Twenty years ago, on August 22, 1996, President Bill Clinton, after promising to “end welfare as we know it,” signed into law legislation that replaced Aid to Families With Dependent Children (AFDC) with Temporary Assistance for Needy Families (TANF). This “welfare reform” was intended to encourage self-sufficiency by imposing work requirements and limiting lifetime government benefits.
Authors Kathryn Edin and H. Luke Shaefer for the Atlantic, and Governor John Kasich (who supported the legislation while in Congress) for the New York Times, both agree that it is deeply flawed. But they offer opposing views as to why welfare in America today is broken.
Edin is a poverty expert at Johns Hopkins University. Shaefer is an associate professor at the University of Michigan School of Social Work and the Gerald R. Ford School of Public Policy. Their book, $2.00 a Day: Living On Almost Nothing in America, is often compared to Michael Harrington’s The Other America in the 1960s. Here are the latest statistics and their analysis.
As of 2012, according to the most reliable government data available on the subject, roughly 3 million American children spend at least three months in a calendar year living on virtually no money. Numerous other sources of data confirm these findings. According to the most recent data available (2014), TANF rolls are now down to about 850,000 adults with their 2.5 million children—a whopping decline of 75 percent from 1996. TANF was meant to “replace” AFDC. What it did in reality was essentially kill the U.S. cash welfare system.
Mr. Kasich blames the system’s methodology for TANF’s failure.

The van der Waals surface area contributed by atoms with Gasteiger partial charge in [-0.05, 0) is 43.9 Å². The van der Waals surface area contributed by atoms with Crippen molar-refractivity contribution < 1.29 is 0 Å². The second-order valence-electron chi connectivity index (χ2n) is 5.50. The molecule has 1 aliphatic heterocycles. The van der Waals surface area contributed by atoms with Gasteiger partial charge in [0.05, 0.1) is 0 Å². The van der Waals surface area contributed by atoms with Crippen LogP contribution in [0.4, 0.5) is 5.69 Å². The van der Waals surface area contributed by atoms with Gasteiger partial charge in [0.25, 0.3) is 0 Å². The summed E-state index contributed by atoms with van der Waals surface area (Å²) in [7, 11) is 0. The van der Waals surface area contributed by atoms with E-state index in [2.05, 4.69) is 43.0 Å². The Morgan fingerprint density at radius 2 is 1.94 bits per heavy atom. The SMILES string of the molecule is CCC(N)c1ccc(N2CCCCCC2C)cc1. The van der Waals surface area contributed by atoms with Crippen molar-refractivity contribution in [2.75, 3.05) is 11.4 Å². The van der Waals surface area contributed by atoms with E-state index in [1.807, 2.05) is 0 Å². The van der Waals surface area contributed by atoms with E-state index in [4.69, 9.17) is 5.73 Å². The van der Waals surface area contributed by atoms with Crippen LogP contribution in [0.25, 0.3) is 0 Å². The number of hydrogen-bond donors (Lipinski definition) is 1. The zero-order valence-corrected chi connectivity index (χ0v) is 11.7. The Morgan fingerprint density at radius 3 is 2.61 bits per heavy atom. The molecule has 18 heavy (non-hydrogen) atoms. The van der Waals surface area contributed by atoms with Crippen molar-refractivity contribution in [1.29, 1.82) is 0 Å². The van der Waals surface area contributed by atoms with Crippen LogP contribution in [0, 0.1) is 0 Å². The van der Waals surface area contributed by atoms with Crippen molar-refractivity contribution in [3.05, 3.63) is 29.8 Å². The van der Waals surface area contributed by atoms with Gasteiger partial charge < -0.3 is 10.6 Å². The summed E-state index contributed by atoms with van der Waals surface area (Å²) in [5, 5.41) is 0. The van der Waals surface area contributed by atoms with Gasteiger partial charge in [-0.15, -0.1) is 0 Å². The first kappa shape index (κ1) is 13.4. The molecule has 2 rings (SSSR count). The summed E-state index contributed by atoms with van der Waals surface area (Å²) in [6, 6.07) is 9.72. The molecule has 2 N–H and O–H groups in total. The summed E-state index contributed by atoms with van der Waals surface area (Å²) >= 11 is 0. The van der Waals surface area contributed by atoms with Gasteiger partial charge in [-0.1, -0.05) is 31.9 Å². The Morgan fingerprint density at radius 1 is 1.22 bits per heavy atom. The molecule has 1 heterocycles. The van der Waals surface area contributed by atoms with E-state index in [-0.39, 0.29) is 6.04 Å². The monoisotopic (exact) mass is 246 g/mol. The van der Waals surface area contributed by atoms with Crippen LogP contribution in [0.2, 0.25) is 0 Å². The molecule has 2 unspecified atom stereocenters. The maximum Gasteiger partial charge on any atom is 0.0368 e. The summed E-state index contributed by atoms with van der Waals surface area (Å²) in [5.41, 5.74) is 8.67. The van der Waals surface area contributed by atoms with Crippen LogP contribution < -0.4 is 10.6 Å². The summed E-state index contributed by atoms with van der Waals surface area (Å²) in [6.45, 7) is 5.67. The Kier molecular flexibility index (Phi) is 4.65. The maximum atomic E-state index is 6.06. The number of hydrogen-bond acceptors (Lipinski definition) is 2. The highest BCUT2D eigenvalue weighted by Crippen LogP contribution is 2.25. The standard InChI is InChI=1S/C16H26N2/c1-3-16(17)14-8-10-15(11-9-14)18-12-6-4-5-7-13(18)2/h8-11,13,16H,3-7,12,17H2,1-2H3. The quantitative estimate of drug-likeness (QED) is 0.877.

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At the root of the challenge is a fundamental disconnect between our worker-training and welfare systems. For example, caseworkers are pushed to focus on finding jobs for those who are easiest to return back to work and to avoid those who need the most help. Those left behind often end up in “make-work” jobs that may count for federal work requirements but do absolutely nothing to help people get ahead by giving them the skills they need for meaningful employment.
Mr. Kasich asserts that by 2005, Congress reduced the ability of the states to be innovative in the effort to help people escape poverty. Kasich holds that the federal government imposed “a one-size-fits-all approach that sets arbitrary time limits on education and training for people seeking sustainable employment.” Edin and Shaefer counter that what the country got was a new kind of “welfare queen.”
States, not people, are using TANF to close the holes in their budgets. It is states, not people, who are falling prey to the “perverse disincentives” of welfare.
Whatever one’s view may be of the nation’s progress in welfare reform, Edin and Shaefer offer two figures that are particularly chilling. The number of families dependent on food pantries is the highest ever recorded, and the number of people giving blood plasma in exchange for cash has tripled in the last decade. If President Johnson were alive today, he would have to concede that we lost his “war on poverty,” with no victory in sight worth celebrating.
NPQ has written many times on this subject, with perhaps the most comprehensive review being this lengthy discussion in late 2015. The 20th anniversary of this legislation at minimum reminds us all of the need to keep trying to do the best we can as a country and in our respective communities to help meet the needs of the poor. As Mr. Kasich stated by way of concluding his New York Times op-ed, “Improving welfare shouldn’t be something that happens once in a lifetime.”—James Schaffer